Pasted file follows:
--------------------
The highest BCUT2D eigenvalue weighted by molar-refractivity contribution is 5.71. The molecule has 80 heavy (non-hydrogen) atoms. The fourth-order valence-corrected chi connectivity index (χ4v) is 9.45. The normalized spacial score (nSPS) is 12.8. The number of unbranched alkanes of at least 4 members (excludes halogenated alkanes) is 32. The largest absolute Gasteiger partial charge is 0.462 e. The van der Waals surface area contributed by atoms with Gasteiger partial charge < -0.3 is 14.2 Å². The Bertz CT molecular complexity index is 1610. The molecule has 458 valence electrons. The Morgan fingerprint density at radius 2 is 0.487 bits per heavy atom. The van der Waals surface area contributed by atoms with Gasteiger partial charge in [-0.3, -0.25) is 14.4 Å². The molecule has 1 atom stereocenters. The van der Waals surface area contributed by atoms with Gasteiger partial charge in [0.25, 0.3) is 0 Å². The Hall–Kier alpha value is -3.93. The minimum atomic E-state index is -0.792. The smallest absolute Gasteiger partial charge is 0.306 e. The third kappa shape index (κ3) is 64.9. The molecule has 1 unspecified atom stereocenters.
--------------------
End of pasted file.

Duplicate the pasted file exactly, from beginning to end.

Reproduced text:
The highest BCUT2D eigenvalue weighted by molar-refractivity contribution is 5.71. The molecule has 80 heavy (non-hydrogen) atoms. The fourth-order valence-corrected chi connectivity index (χ4v) is 9.45. The normalized spacial score (nSPS) is 12.8. The number of unbranched alkanes of at least 4 members (excludes halogenated alkanes) is 32. The largest absolute Gasteiger partial charge is 0.462 e. The van der Waals surface area contributed by atoms with Gasteiger partial charge < -0.3 is 14.2 Å². The Bertz CT molecular complexity index is 1610. The molecule has 458 valence electrons. The Morgan fingerprint density at radius 2 is 0.487 bits per heavy atom. The van der Waals surface area contributed by atoms with Gasteiger partial charge in [-0.3, -0.25) is 14.4 Å². The molecule has 1 atom stereocenters. The van der Waals surface area contributed by atoms with Gasteiger partial charge in [0.25, 0.3) is 0 Å². The Hall–Kier alpha value is -3.93. The minimum atomic E-state index is -0.792. The smallest absolute Gasteiger partial charge is 0.306 e. The third kappa shape index (κ3) is 64.9. The molecule has 1 unspecified atom stereocenters.